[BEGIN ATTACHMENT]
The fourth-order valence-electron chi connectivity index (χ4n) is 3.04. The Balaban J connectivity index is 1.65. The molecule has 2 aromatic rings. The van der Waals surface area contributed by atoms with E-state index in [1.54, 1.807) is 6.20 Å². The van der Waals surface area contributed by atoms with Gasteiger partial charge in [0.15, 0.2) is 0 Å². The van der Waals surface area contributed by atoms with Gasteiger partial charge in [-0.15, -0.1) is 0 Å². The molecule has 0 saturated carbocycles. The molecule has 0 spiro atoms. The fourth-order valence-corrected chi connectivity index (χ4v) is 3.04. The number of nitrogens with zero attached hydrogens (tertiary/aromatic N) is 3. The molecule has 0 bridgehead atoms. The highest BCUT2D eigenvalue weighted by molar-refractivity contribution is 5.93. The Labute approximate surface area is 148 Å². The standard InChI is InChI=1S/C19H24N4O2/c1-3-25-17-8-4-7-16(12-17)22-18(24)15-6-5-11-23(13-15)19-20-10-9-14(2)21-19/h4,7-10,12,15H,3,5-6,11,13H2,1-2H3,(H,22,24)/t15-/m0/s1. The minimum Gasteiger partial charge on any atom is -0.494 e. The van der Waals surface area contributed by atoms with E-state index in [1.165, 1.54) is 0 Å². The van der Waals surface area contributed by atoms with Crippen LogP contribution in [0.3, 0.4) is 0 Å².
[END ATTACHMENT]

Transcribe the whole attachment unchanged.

The fourth-order valence-electron chi connectivity index (χ4n) is 3.04. The Balaban J connectivity index is 1.65. The molecule has 2 aromatic rings. The van der Waals surface area contributed by atoms with E-state index in [1.54, 1.807) is 6.20 Å². The van der Waals surface area contributed by atoms with Gasteiger partial charge in [0.15, 0.2) is 0 Å². The van der Waals surface area contributed by atoms with Gasteiger partial charge in [-0.15, -0.1) is 0 Å². The molecule has 0 saturated carbocycles. The molecule has 0 spiro atoms. The fourth-order valence-corrected chi connectivity index (χ4v) is 3.04. The number of nitrogens with zero attached hydrogens (tertiary/aromatic N) is 3. The molecule has 0 bridgehead atoms. The highest BCUT2D eigenvalue weighted by molar-refractivity contribution is 5.93. The Labute approximate surface area is 148 Å². The standard InChI is InChI=1S/C19H24N4O2/c1-3-25-17-8-4-7-16(12-17)22-18(24)15-6-5-11-23(13-15)19-20-10-9-14(2)21-19/h4,7-10,12,15H,3,5-6,11,13H2,1-2H3,(H,22,24)/t15-/m0/s1. The minimum Gasteiger partial charge on any atom is -0.494 e. The van der Waals surface area contributed by atoms with E-state index in [1.165, 1.54) is 0 Å². The van der Waals surface area contributed by atoms with Crippen LogP contribution in [0.3, 0.4) is 0 Å².